Make-A-Wish May 2010
Make-A-Wish May 2010

The stars aligned and we were finally able to schedule this event and get together to taste some great wine, eat some great food, and have some amazing conversations about the juice we all love.

Here’s a little background on Tom, I snagged this clip from his website, http://www.tomsimoneau.com/ (I’ll add some personal color from our experience).

Tom Simoneau, the KSRO Wine Guy for the past thirteen years, knows the wine business. A grape grower, a winemaker, a wine marketer, wine educator, wine judge and wine critic, Tom Simoneau is the walking definition of “Wine Guy”.

Born in Maine and educated in Boston, Tom shunned graduate school at Boston University to form a country rock and roll band. It was his musical career that eventually placed Simoneau in wine country. “We based our California operation in Healdsburg because it reminded us of Maine and it was close enough to San Francisco, so we could pursue our dream of a record deal.”

Since Tom is “The Wine Guy” here is a his syndicated wine minute from our Make-A-Wish Event:  Click Here to play audio – Make-A-Wish072910.

Tom Simoneau - The Wine GuyNorcal Wingman on-air Live this Thursday!

I will be on the radio with Tom Simoneau this Thursday, July 29th around 4:30 PM, on KSRO’s The Drive with Steve Jaxon.  You can listen live by visiting KSRO.com and clicking on “Listen Live” or tuning into 1350 AM, if you live in the greater Sonoma County area.  The Drive is on daily, from 3:00PM to 6:00PM (Pacific Time of course) and usually features local Sonoma County luminaries, of a much higher caliber than myself.  Check it out HERE.

Tom and his wife Brenda really put out the red carpet for us. We decided upon a Cabernet Sauvignon tasting and Tom said he had something creative he’d put together for our group.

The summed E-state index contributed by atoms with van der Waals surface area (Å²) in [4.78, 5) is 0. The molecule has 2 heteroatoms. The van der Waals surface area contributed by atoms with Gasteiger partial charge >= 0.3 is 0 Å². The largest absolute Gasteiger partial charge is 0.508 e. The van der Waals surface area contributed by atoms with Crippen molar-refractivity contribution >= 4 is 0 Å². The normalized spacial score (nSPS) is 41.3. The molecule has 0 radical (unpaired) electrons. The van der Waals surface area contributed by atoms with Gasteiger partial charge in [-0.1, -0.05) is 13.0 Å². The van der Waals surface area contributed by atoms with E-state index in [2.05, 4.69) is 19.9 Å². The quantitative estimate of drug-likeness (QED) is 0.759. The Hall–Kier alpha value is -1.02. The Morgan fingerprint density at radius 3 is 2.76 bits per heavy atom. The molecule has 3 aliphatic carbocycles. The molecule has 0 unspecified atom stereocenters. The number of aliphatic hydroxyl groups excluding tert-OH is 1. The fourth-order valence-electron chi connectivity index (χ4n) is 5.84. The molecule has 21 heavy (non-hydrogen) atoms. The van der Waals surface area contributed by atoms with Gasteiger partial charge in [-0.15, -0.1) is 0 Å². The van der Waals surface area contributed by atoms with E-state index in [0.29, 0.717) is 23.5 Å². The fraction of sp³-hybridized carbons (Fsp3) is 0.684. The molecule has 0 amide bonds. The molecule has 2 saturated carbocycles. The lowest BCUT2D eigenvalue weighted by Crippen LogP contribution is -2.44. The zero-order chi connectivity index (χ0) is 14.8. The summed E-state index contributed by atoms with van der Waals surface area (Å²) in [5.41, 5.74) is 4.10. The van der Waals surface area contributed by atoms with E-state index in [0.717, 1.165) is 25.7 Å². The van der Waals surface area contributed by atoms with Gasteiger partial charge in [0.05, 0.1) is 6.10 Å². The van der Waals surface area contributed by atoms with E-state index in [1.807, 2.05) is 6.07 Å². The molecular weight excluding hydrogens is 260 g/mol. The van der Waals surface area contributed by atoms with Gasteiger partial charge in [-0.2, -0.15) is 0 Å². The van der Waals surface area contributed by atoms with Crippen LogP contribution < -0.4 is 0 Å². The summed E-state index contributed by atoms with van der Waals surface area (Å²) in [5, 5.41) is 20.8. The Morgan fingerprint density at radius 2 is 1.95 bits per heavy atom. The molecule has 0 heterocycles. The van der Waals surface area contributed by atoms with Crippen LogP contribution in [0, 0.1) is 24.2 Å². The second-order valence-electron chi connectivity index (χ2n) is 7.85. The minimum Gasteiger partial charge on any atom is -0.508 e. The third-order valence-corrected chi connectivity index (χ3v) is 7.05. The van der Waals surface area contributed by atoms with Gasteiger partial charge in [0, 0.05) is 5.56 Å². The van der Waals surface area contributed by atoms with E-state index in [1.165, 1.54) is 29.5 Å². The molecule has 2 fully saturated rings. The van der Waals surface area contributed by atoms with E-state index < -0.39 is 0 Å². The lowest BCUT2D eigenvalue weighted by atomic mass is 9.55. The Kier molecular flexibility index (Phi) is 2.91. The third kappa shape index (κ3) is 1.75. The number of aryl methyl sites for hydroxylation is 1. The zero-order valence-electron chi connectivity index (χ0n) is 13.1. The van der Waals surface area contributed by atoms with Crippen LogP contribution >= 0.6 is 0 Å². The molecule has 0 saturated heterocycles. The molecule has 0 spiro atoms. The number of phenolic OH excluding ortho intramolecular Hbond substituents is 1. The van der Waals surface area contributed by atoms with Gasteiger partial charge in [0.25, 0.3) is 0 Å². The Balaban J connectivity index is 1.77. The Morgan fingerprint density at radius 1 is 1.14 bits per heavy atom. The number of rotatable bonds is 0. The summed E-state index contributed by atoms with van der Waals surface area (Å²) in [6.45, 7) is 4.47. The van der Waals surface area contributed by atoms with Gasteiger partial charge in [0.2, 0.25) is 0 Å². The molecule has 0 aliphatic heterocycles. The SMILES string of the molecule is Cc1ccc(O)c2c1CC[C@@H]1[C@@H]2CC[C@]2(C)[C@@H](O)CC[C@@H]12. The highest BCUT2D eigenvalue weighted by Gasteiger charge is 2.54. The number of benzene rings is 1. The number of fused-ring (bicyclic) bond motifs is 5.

Our group, was not an ordinary tasting group, I can’t remember what Tom said exactly, but he said he was going to really have to put something special together.  Included in our tasting crew were Sonoma-Cutrer’s new winemaker, Mick Shroeter (formerly of Geyser Peak & Penfold’s) his lovely wife Linda, my wife’s Aunt and Uncle who are also wine grape growers and home winemakers, and me and “the wife.”

TastingCrew
The Tasting Crew - Pictured (from left to right): Brian & Michelle Wing, Mick & Linda Schroeter, Sharon & Bob Duste, Brenda & Tom Simoneau

Upon our arrival we were greeted with glasses of Chandon bubbly and we began getting acquainted over some fantastic hors d’oeuvres, prepared by Tom’s wife Brenda.

Chicken Salad on Fresh Cucumber
Chicken Salad on Fresh Cucumber

Now, just to be clear, Tom and Brenda’s house, “Simoneau Ranch,” has one of the most spectacular views of the Alexander Valley that I’ve ever seen.  They’re located just east of Hwy 101 in Healdsburg and the view from their back porch looks across the Simoneau vineyards, and up toward the Geysers and off to the right in the distance you see Mt. St. Helena, a truly stunning spectacle!  Anyhow, I digress.  We chatted about wine and toured the property.  Tom showed us his vineyards and gave us a nice look at his cellar where he has cases upon cases of wines stacked to the ceiling, ribbons and awards for his wines, and some empty bottles, “trophies” of past experiences, each with a story.